Â So when it's white, that means that it's cold.

Â When it's black, it's maybe warm.

Â And when it's gray, it's in between.

Â So then that's the way you would represent a phenomena in space

Â according to the value of quantity at each of the discretized position,

Â but the glycogen point of view is traded under right.

Â So here, you see particles, for instance, particle can be anywhere

Â in the domain and you can described them as their coordinates,

Â Cartesian coordinates with all the accuracy you need.

Â And of course, this can change all the time.

Â 11:10

So for instance, if you have a system of person interacting like,

Â for instance, you take a social network or

Â whatever, you may have very interesting phenomena.

Â But it's not so much whether the people are physically close to each other,

Â it's rather whether they interact or not.

Â They can interact with the phone or with any other way.

Â So I would say, the spatial relation is not really distance in the real space,

Â but more whether there's an interaction or not an interaction.

Â So what really matters is really the link that relates the component of your system.

Â 11:52

As I said, this is the case in social economical

Â model whether you interact or not.

Â So if you would take the example of an economical system,

Â you would say that two agents are Interacting.

Â If they exchange information, they exchange money or goods or whatever.

Â And that's what makes the fact that they are close to each

Â other not in terms of distance, but in terms of action and

Â the right way to represent this in a model is to use a graph and

Â a graph means that you put a link between component or agent that are the relation.

Â And of course, this graph can be also evolving in time.

Â So it can be dynamical in saying that we can create new links,

Â meaning that you create new relation or you remove old relations or

Â links are destroyed, for instance.

Â So as an example, I show here a graph.

Â And in this context, people like to talk about complex network rather than graphs.

Â But mathematically speaking, that's a graph, but they can be very big and

Â they have very interesting properties.

Â So this example is just an example of a community where you

Â have this circle that represents persons and

Â the color represents their opinion and the size of the circle representing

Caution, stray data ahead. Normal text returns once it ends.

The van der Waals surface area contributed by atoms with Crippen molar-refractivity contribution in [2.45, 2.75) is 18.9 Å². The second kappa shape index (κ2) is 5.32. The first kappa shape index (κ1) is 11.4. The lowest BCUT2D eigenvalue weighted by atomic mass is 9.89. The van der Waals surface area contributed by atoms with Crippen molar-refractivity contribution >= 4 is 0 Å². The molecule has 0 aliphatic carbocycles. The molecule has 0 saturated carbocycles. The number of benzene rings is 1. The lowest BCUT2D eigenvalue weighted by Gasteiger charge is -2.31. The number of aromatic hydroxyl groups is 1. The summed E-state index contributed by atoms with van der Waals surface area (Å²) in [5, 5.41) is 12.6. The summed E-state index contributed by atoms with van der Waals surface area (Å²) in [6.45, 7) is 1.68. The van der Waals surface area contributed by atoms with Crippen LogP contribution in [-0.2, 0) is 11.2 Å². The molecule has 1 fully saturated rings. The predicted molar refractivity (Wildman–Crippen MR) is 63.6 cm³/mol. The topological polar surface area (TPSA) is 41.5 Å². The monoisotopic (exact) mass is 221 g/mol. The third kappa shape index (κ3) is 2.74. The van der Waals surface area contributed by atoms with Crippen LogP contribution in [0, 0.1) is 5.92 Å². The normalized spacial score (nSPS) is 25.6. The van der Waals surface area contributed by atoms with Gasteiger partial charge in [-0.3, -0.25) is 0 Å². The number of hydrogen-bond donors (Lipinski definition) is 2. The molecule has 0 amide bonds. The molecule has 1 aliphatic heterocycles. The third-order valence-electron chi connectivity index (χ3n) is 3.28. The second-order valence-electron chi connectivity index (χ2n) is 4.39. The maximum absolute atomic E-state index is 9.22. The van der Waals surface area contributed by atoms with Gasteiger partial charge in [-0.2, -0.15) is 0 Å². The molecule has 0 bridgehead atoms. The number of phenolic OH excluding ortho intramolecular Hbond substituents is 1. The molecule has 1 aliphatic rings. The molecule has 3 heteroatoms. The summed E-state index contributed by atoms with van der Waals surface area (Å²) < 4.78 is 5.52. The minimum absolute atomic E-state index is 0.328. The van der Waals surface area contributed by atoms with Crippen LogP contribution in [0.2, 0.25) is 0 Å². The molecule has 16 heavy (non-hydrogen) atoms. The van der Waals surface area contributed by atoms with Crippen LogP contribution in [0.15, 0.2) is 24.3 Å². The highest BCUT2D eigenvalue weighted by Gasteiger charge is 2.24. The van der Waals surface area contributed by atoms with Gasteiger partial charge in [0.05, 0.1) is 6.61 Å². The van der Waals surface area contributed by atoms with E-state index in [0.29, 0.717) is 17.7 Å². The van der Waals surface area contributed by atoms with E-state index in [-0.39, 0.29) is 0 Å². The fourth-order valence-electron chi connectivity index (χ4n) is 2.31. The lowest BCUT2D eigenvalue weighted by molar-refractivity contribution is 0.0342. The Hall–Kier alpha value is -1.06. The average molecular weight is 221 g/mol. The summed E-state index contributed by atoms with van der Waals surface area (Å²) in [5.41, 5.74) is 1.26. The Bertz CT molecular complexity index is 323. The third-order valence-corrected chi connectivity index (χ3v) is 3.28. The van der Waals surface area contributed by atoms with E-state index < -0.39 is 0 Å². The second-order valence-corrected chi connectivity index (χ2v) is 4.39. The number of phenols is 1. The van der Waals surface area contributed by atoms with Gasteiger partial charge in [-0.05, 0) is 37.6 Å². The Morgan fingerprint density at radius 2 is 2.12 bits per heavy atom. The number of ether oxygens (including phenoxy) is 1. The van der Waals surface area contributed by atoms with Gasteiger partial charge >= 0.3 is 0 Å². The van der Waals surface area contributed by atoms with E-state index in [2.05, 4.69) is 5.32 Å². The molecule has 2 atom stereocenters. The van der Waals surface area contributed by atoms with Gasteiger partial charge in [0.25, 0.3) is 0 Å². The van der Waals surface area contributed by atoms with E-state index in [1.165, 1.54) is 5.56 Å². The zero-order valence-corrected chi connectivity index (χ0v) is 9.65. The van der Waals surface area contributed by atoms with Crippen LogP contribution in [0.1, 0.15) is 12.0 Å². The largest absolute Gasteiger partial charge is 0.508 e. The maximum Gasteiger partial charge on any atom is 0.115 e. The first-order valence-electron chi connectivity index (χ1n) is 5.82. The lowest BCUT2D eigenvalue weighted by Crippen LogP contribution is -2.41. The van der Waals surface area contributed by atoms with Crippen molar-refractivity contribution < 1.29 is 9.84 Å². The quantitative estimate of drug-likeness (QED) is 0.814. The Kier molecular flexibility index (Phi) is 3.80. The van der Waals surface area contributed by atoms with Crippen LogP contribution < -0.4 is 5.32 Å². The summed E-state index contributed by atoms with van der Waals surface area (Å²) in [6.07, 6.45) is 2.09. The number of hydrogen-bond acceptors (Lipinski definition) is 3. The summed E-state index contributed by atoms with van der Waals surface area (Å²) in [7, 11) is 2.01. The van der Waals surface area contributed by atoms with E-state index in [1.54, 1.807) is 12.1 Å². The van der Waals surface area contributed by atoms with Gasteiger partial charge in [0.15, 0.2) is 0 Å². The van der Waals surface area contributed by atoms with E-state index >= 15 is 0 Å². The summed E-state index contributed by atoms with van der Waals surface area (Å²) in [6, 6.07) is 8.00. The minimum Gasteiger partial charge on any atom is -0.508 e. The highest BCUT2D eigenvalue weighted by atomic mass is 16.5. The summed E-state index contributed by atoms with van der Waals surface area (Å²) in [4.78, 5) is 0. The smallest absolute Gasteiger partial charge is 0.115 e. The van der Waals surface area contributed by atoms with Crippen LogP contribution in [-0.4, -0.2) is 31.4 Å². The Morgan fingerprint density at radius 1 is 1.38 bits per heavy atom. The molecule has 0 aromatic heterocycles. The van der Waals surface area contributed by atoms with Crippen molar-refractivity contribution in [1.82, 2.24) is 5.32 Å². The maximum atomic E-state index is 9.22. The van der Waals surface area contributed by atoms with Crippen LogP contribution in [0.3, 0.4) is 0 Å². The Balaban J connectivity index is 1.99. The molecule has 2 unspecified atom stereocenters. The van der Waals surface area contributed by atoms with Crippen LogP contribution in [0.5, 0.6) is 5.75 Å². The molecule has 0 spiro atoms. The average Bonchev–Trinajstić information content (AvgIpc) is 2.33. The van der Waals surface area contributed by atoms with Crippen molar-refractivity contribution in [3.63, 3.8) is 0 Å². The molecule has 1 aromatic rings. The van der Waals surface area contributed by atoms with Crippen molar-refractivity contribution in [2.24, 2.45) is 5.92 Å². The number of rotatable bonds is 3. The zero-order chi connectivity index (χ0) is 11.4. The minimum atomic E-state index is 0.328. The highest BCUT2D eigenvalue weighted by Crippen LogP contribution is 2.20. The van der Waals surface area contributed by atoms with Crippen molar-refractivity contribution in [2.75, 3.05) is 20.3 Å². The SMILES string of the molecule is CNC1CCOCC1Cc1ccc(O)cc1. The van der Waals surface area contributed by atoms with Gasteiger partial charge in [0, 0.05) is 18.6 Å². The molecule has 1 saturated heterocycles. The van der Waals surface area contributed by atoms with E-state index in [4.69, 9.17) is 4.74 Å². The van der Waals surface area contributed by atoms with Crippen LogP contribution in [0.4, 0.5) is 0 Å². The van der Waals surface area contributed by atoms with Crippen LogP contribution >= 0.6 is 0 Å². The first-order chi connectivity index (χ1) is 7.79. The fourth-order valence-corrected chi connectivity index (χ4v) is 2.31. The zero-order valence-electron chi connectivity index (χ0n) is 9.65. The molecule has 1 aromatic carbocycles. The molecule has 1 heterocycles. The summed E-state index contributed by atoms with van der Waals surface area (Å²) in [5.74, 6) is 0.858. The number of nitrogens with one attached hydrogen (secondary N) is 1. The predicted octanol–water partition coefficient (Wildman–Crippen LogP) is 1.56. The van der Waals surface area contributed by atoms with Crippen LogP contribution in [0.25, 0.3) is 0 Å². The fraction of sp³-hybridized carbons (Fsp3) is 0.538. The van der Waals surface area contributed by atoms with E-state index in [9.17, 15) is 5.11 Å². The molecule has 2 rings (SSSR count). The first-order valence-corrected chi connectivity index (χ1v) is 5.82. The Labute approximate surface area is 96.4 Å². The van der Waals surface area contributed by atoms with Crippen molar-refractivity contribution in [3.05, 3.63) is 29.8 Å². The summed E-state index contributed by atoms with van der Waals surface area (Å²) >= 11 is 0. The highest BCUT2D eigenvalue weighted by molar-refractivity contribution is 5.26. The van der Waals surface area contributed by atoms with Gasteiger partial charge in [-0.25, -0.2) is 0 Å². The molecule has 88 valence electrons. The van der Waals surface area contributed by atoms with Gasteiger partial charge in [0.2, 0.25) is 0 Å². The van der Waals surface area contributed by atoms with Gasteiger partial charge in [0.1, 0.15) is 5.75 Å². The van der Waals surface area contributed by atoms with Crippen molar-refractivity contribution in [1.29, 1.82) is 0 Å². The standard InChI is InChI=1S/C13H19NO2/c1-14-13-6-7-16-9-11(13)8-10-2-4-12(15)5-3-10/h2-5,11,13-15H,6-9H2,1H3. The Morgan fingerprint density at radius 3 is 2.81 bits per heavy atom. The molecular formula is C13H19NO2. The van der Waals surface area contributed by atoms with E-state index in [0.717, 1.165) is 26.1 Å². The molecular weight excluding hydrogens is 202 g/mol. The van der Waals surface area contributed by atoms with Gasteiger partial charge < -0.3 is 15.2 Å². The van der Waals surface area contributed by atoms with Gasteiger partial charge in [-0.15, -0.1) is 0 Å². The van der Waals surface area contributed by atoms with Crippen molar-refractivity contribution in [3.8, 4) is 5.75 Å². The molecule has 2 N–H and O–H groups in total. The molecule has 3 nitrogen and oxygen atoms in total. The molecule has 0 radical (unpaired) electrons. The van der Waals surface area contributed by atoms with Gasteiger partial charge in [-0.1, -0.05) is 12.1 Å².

Â the person is just a number of people they're connected to.

Â So if you're a big circle, you mean that this person is connected to a lot

Â of these person and so we could study how opinion maybe evolved in such a structure.

Â And on the right, you have time evolution according to our model,

Â which again, I have no time to discuss here.

Â But you see that in that case, initially you have a lot of green person and

Â some blue person.

Â But as time goes on,

Â you end up with having everybody convinced that blue is the right.

Â 13:57

So there are a lot of important problem that we can discuss on complex network.

Â We won't have time in this specific class to do it.

Â So I mean, it's just an important Information I give you that sometimes

Â the spatial structure or the spatial relation is represented as a graph.

Â It's a field, which is extremely important now.

Â You find a lot of article and books on this.

Â And what's interesting is the graph topology, it creates a rich structure.

Â Which of course, has an impact on the dynamic of what happened on this graph.

Â There are many interesting property of this extended space I would say,

Â which is degree distribution.

Â For instance, the clustering coefficient, centrality measure and so on so.

Â Again, also that would deserve a full chapter that I'm just

Â making very short, so that you know that this is also a way to

Â represent interaction between component in a model.

Â So, I thank you for attention.

Â This is the end of this module on Modeling Space and Time.

Â Thank you.

Â [MUSIC]